Getting the Credit
Since 2010 the small employer health insurance tax credit (Code Section 45R) has been available. For tax years 2010 through 2013, businesses that pay more than half the cost of health insurance under a qualifying plan and have 10 or fewer full-time equivalent employees (FTE) who average $25,000 or less in wages can receive up to 35 percent of their qualified premiums as a general business credit. The credit phases out at 6 2/3 percent for each employee over 10 and 4 percent for each $1,000 of average wages received over $25,000.
It is completely phased out at 25 FTE or $50,000 in average wages or any combination of reductions that add up to 100 percent reduction. For example, with 19 employees and $35,000 average wages the reduction is (19 – 10) multiplied by 6 2/3 percent = 60 percent reduction and [($35,000 - $25,000)/$1,000] multiplied by 4 = 40 percent reduction for a total reduction of 100 percent of the tax credit which leaves zero credit to the employer.
It’s important to note that as the definition of “farmer” varies in the tax code, the meaning of the term “employee” for the Section 45R credit is one who works 2,080 hours (one FTE) while the employee meaning for the shared responsibility requirements after 2013 or the penalty tax calculations for health insurance is an average of 30 hours per week.
Full-time equivalent employees generally do not include owners, family members, dependents or seasonal workers (less than 120 days). Leased employees do count for calculating FTEs. Average wages are rounded down to the nearest thousand dollars.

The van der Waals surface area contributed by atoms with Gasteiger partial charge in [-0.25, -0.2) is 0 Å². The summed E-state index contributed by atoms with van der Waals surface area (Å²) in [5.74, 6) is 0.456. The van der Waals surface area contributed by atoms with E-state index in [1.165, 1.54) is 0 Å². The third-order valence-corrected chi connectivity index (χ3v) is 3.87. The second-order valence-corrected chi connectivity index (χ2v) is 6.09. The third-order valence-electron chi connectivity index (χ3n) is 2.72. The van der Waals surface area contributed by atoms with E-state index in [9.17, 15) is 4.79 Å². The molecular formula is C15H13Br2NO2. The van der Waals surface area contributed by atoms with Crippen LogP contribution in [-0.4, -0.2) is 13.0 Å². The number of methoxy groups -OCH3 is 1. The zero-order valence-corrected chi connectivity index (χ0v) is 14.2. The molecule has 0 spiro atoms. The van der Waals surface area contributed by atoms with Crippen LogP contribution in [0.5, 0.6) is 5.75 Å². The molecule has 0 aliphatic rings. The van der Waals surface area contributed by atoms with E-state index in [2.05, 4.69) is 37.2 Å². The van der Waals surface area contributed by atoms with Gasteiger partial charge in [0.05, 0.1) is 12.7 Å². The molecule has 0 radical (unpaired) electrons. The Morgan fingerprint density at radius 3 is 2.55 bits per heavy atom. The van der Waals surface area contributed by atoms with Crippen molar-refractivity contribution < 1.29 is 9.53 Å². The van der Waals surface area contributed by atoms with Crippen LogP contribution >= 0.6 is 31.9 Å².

Health insurance is normally considered an ordinary and necessary expense and is, therefore, deductible. Any credit received will reduce the business expense by the amount of the credit. Only premiums paid for health insurance under a qualifying plan or arrangement for employees may be used in calculating the credit. The credit is also reduced if the employer premiums are more than the average premium for the small group market.
In Michigan, for 2012, that amount was $5,335 for single coverage and $12,936 for family coverage. Expect these to be a little higher in 2013.
The maximum credit increases to 50 percent for tax years beginning in 2014 through 2015. Some restrictions change. For example, the employer must participate and purchase the health insurance coverage through the state insurance exchange instead of working through an insurance agent to get the credit. The credit expires after 2015. After 2013 the $25,000 average annual wage amount may be adjusted for inflation.
You can find IRS Form 8941, Credit for Small Employer Health Insurance Premiums, and the accompanying instructions for specific information here.
For further information please contact Adam Kantrovich at email@example.com or visit the Michigan State University Extension Farm Information Resource Management website at firm.msue.msu.edu.
— By Adam Kantrovich, Michigan State University Extension